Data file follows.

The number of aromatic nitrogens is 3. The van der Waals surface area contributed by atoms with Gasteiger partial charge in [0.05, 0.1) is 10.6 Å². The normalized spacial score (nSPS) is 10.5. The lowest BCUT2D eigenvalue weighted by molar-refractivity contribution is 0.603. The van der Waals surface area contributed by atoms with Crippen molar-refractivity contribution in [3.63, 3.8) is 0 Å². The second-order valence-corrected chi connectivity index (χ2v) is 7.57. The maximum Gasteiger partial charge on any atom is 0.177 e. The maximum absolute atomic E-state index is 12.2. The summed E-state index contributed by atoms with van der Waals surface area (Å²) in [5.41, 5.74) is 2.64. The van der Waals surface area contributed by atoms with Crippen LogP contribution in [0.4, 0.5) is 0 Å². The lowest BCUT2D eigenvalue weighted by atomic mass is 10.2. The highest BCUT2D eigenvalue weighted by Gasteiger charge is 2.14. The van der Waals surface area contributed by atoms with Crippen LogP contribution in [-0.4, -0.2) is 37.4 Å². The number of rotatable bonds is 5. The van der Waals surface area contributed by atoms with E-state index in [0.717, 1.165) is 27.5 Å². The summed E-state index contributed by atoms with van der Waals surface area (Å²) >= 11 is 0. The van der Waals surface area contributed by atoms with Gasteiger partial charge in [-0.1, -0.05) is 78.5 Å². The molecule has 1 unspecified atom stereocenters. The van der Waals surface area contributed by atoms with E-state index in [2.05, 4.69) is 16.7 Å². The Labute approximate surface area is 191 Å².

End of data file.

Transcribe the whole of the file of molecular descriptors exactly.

The number of aromatic nitrogens is 3. The van der Waals surface area contributed by atoms with Gasteiger partial charge in [0.05, 0.1) is 10.6 Å². The normalized spacial score (nSPS) is 10.5. The lowest BCUT2D eigenvalue weighted by molar-refractivity contribution is 0.603. The van der Waals surface area contributed by atoms with Crippen molar-refractivity contribution in [3.63, 3.8) is 0 Å². The second-order valence-corrected chi connectivity index (χ2v) is 7.57. The maximum Gasteiger partial charge on any atom is 0.177 e. The maximum absolute atomic E-state index is 12.2. The summed E-state index contributed by atoms with van der Waals surface area (Å²) in [5.41, 5.74) is 2.64. The van der Waals surface area contributed by atoms with Crippen LogP contribution in [0.4, 0.5) is 0 Å². The lowest BCUT2D eigenvalue weighted by atomic mass is 10.2. The highest BCUT2D eigenvalue weighted by Gasteiger charge is 2.14. The van der Waals surface area contributed by atoms with Crippen LogP contribution in [-0.4, -0.2) is 37.4 Å². The number of rotatable bonds is 5. The van der Waals surface area contributed by atoms with E-state index in [0.717, 1.165) is 27.5 Å². The summed E-state index contributed by atoms with van der Waals surface area (Å²) >= 11 is 0. The van der Waals surface area contributed by atoms with Gasteiger partial charge in [-0.1, -0.05) is 78.5 Å². The molecule has 1 unspecified atom stereocenters. The van der Waals surface area contributed by atoms with E-state index in [2.05, 4.69) is 16.7 Å². The Labute approximate surface area is 191 Å².